States and Capitals and Holidays
All city and country names are always capitalized. Here is a double dose for you: a list of all fifty states and their capitals, all spelled correctly — and capitalized! Because it's a good way to organize them, they are all alphabetized.
Our Country's Capital
Washington, D.C., is the capital of the United States. The D.C. stands for District of Columbia. It was named in honor of George Washington and Christopher Columbus. It became a capital on December 1, 1800. It has its own bird (the Wood Thrush), its own flower (the American Beauty Rose), and its own tree (the Scarlet Oak).
Alabama Alaska Arizona Arkansas California Colorado Connecticut Delaware Florida Georgia Hawaii Idaho Illinois Indiana Iowa Kansas Kentucky Louisiana Maine Maryland
Montgomery Juneau Phoenix Little Rock Sacramento Denver Hartford Dover Tallahassee Atlanta Honolulu Boise Springfield Indianapolis Des Moines Topeka Frankfort Baton Rouge Augusta Annapolis
Massachusetts Michigan Minnesota Mississippi Missouri Montana Nebraska Nevada New Hampshire New Jersey New Mexico New York North Carolina North Dakota Ohio Oklahoma Oregon Pennsylvania Rhode Island South Carolina South Dakota Tennessee Texas Utah Vermont Virginia Washington West Virginia Wisconsin Wyoming
Boston Lansing St. Paul Jackson Jefferson City Helena Lincoln Carson City Concord Trenton Santa Fe Albany Raleigh Bismarck Columbus Oklahoma City Salem Harrisburg Providence Columbia Pierre Nashville Austin Salt Lake City Montpelier Richmond Olympia Charleston Madison Cheyenne
Americans have many fun holidays to celebrate. These special days are capitalized. Here is a list of common holidays that are celebrated in the United States. Do you have a favorite holiday? Wouldn't it be fun if your birthday was a holiday, too? Everyone should get the day off on their birthday!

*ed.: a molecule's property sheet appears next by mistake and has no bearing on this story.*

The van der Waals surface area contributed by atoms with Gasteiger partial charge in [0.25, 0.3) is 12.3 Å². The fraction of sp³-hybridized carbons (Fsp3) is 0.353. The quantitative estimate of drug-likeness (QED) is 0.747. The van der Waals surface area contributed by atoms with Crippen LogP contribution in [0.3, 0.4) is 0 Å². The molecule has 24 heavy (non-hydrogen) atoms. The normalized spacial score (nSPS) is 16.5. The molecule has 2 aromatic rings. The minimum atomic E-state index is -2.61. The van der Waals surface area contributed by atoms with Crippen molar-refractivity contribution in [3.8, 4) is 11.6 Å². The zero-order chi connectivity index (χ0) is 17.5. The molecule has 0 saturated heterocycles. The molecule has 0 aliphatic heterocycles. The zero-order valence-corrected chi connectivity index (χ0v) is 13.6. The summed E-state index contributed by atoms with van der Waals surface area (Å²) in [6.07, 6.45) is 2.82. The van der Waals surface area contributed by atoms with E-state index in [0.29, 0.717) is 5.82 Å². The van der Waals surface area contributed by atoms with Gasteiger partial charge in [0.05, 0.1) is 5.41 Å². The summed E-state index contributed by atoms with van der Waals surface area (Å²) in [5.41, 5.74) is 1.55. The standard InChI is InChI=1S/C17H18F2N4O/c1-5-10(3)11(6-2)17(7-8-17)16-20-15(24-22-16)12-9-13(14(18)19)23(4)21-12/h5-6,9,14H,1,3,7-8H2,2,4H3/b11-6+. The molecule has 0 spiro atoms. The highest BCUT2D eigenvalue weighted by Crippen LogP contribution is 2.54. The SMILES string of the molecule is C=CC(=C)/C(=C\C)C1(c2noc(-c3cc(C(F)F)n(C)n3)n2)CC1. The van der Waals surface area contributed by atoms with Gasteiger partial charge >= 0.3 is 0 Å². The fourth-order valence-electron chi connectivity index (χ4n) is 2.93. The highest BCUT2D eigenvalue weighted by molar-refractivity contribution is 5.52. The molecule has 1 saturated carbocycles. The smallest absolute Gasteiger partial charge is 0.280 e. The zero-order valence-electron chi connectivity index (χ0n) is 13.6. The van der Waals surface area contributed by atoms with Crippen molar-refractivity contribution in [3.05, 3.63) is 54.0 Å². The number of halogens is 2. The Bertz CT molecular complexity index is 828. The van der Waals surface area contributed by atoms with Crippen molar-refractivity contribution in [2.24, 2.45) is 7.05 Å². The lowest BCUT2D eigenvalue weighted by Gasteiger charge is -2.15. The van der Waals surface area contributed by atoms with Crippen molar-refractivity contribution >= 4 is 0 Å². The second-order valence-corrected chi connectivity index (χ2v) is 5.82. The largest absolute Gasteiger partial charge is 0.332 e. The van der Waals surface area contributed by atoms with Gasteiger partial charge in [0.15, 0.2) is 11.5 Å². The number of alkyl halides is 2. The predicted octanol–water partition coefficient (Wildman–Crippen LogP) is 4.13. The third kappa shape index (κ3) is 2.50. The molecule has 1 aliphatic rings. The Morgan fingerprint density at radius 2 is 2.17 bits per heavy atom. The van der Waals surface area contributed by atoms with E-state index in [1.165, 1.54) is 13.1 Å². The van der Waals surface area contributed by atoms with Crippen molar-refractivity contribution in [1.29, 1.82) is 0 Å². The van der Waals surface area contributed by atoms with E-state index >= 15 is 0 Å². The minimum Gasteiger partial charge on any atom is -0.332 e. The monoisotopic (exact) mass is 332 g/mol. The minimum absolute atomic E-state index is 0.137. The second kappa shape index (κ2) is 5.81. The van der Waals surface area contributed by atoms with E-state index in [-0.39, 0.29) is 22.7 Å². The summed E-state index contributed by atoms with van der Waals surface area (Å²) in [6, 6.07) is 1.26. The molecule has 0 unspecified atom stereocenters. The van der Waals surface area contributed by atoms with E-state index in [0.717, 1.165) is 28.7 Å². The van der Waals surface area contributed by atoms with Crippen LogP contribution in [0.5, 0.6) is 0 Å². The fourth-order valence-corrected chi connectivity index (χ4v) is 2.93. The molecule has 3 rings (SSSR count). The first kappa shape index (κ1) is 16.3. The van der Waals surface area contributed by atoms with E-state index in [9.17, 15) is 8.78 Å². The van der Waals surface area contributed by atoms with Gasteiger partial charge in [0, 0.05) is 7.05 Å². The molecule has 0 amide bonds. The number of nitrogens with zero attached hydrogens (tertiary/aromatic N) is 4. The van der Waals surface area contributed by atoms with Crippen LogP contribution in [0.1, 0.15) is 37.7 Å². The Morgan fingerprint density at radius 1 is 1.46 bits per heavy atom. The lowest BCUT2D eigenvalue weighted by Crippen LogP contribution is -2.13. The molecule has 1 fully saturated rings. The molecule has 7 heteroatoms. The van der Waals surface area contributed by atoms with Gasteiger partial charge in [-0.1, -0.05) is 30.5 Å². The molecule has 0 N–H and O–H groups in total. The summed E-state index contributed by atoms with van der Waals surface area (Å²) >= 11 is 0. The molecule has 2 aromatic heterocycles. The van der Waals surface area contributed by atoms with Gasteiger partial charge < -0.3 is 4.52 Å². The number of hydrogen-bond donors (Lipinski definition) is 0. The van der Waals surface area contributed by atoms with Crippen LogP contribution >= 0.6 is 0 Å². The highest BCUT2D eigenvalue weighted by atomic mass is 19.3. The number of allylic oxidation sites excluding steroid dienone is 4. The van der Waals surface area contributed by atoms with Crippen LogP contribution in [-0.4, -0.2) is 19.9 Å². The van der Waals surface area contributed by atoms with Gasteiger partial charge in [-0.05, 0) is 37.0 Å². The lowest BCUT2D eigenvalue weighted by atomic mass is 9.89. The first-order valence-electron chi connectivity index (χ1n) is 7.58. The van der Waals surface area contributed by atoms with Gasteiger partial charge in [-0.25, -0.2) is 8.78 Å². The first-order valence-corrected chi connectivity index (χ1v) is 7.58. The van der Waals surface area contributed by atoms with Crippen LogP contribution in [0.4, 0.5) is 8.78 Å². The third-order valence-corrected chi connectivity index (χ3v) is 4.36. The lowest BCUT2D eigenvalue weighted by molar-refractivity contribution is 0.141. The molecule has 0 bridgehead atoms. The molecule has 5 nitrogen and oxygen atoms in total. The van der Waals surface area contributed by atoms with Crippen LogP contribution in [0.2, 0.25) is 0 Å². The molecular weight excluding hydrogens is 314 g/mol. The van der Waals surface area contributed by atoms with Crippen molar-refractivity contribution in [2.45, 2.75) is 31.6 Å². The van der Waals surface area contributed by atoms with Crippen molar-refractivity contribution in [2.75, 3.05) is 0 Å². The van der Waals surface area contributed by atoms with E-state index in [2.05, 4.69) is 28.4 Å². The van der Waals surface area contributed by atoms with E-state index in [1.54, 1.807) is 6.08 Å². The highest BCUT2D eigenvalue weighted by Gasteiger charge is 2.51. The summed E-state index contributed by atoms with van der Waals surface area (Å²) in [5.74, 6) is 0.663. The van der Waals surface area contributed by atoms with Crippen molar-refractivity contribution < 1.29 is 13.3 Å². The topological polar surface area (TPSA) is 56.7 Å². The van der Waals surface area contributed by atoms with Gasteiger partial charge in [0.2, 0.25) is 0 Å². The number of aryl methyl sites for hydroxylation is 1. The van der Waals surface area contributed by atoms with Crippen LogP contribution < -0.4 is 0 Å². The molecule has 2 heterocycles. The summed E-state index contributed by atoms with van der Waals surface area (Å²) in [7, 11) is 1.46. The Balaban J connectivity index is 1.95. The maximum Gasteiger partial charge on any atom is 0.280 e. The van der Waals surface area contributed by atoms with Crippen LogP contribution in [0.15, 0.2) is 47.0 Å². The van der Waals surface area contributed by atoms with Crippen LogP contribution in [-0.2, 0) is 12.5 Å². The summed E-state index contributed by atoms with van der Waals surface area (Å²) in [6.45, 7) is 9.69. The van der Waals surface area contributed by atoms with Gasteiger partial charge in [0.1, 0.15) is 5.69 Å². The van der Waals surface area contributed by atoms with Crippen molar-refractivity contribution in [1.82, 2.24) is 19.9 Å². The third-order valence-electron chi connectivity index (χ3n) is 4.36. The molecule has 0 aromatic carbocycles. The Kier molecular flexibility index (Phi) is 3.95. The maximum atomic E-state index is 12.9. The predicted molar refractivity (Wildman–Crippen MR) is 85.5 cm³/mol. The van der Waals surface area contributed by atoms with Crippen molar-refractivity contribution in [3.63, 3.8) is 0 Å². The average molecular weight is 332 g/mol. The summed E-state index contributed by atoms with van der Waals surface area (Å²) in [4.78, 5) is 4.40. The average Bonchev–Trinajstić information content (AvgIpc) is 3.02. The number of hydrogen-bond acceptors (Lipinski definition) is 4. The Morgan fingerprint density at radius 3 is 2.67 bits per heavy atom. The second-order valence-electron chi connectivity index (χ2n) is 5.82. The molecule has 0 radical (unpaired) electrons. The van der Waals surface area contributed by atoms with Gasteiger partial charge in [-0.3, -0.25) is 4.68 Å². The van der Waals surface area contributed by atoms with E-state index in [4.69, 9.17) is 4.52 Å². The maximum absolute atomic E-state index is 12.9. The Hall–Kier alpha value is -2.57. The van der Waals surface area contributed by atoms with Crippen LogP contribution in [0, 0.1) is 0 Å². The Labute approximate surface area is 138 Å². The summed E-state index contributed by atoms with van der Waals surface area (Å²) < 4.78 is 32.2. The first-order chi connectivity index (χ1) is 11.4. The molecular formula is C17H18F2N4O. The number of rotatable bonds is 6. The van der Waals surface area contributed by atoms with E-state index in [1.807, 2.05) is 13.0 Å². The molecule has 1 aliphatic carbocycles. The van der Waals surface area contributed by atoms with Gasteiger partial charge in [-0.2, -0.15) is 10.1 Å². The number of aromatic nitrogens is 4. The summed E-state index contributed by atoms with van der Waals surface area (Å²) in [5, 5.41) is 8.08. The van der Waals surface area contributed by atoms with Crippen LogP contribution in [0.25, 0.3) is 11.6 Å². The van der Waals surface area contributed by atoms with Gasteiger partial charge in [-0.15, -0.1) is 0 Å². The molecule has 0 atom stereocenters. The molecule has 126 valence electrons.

• New Year's Day
• Martin Luther King Jr Day
• Presidents' Day
• Valentine's Day
• Saint Patrick's Day
• Memorial Day
• Independence Day
• Labor Day
What are your favorite holidays? Do you like a special holiday that wasn't listed, such as Arbor Day? In your journal, try writing a sentence about your favorite holiday. Here's a sentence starter: My favorite holiday is — — because . — — Take care to spell the holiday correctly.
Pick a State
Pick two states, any two states, and concentrate on them for the week. Learn their spelling, their capitals, and one interesting fact about them.
Mistakes to A-v-o-i-d
Capitalize the Day
Did you notice that on some holidays the word day is also capitalized? Don't forget to capitalize both words in a holiday when you are writing about it.
What to Do with Seasons
Don't capitalize seasons. Spring, summer, fall, and winter are always lowercase unless they're at the beginning of a sentence.
And although nobody gets excited about Monday or even Tuesday, all days of the week are capitalized, too. So are months of the year. Add the days of the week and the months of the year to your spelling chart or notebook.
Design a Calendar
Create a calendar. Gather twelve sheets of paper, one for each month. On each, either make a grid or print out ready-made calendar pages on your computer. After you have your blank calendar grids ready to go, start filling them in. This activity will give you a lot of practice writing days of the week, months of the year, and holidays. Don't forget to add your birthday to the very important days!
Days of the Week
Months of the Year
Here's an example that illustrates the rules of capitalization: The fourth Thursday in November is everyone's favorite fall holiday, Thanksgiving.